The sun’s rays lift spirits and make flowers, fruits and vegetables grow. The sun is also an abundant source of renewable energy when solar panels convert its radiance into electricity. To learn how big a role the sun can play in helping Wegmans Food Markets meet its energy needs, the company has placed solar panels on the roof of an office building near corporate headquarters and also built two arrays of solar panels at the Wegmans Organic Farm overlooking Canandaigua Lake in the Finger Lakes.
“Reducing our carbon footprint is an ongoing priority. Over the past few years we have made a lot of progress in reducing our electrical consumption, meanwhile researching different renewable energy options. We felt the time was right for us to try solar,” said Jason Wadsworth, sustainability coordinator at Wegmans. “Solar panel technology keeps improving. Solar energy installation costs have come down, and NYSERDA (New York State Energy Research and Development Authority) incentives are available to offset some of the cost. So, we identified two locations that made sense as starting points.”
More than 2,000 solar panels on the roof of a Wegmans office building at 100 Market St. in Rochester are now in place and are expected to produce almost enough power for one month’s worth of electricity for that building per year – the equivalent of powering nearly 50 homes for one year.
An installation at the Wegmans Organic Farm will be completed this summer. One solar array next to the main barn may generate enough power to meet 100% of the barn’s energy needs over a year. The other array, near the farm’s high-tunnel greenhouses, will supply about three quarters of the energy needed to operate them. The total of more than 300 solar panels at the farm will provide about the same amount of energy it takes to power 10 homes annually.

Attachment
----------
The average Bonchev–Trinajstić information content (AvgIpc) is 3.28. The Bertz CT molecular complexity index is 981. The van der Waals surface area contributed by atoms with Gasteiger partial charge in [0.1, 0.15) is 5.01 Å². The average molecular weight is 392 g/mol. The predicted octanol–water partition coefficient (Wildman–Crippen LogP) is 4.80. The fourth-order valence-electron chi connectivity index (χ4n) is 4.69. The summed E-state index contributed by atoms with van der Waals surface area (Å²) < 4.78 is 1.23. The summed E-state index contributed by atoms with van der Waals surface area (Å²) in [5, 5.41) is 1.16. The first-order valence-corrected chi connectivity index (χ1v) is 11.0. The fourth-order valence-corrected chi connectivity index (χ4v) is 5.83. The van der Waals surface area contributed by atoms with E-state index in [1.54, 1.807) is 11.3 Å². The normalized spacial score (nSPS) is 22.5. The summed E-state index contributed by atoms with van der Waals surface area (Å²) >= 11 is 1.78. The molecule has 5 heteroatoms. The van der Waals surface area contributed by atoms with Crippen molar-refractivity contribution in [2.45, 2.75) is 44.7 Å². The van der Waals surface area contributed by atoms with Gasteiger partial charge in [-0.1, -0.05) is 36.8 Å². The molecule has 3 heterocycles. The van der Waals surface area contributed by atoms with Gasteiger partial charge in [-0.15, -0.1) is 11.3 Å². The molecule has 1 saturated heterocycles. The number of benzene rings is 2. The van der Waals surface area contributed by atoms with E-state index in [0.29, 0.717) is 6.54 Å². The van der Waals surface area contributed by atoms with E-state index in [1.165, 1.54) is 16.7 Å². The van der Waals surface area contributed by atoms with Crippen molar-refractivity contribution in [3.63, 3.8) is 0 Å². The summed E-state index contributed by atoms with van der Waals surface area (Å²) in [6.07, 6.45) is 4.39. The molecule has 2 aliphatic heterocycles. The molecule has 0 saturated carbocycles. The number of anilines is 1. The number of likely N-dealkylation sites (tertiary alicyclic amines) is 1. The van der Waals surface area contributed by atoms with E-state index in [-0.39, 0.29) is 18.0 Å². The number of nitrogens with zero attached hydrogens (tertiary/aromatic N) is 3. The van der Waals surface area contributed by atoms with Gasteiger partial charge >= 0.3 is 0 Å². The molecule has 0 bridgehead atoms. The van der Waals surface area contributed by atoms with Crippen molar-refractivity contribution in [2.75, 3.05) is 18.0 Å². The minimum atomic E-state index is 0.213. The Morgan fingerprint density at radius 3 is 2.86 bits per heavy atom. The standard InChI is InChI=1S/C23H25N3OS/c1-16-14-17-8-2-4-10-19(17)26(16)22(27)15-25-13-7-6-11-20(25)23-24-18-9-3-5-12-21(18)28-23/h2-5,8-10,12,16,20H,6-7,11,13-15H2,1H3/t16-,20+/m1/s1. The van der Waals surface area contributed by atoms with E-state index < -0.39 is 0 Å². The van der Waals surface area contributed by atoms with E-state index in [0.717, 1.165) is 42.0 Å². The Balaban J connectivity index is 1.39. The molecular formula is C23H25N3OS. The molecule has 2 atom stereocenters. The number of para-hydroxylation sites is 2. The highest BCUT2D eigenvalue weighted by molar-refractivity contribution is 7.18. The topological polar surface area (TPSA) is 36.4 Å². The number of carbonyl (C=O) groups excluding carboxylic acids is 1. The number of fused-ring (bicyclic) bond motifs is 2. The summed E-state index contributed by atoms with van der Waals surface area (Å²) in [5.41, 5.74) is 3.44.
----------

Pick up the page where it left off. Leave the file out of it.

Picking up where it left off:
“Harnessing more of the power of the sun to grow the beautiful leafy greens, tomatoes, peppers and root vegetables we have at the Organic Farm is a perfect fit,” says Eben Kennedy, produce group manager overseeing the farm. “Thanks to the solar panels, our barn and high-tunnel greenhouses will extend the growing season at very little energy cost. That’s a triple win for us: it’s good for the environment, good for the business, and good for people.”
The NYSERDA funding was through the NY-Sun initiative, which is providing $1 billion to significantly expand solar capacity throughout the state and transform New York’s solar industry to a sustainable, subsidy-free sector. NY-Sun is part of Governor Cuomo’s commitment to protect the environment and lower energy costs for all New Yorkers by improving the efficiency and reliability of the electric grid.
Here’s how solar panels work:
- The sun’s rays strike the solar panels, which convert their energy into direct current electricity. (The panels generate more electricity on sunny days, but can still produce minimal power under cloudy conditions.)
- An “inverter” linked to the panels changes the direct current electricity into alternating current, the type of electricity used for heating and cooling systems, lighting, and appliances.
- During the day, the solar panels can produce more electricity than the building needs. The excess power goes back onto the utility electrical grid and the utility meter spins in reverse.
“Using a bi-directional electrical meter to track the amount of power the building is consuming from the utility company versus how much it consumes from the solar panels is called ‘net metering,’” says Wegmans’ Scott Preston, facilities design project engineer. “At times when the building is using more power than the solar panels are producing, the building draws electricity from the utility and the meter spins forward.”
“We’re very pleased to explore how clean, solar energy can take us further along the sustainability path,” said Wadsworth. “We’ll learn more about how this technology works for us and make better decisions in the future about when and where solar energy makes sense. We’ve learned that over time even little steps can add up to a very big difference.”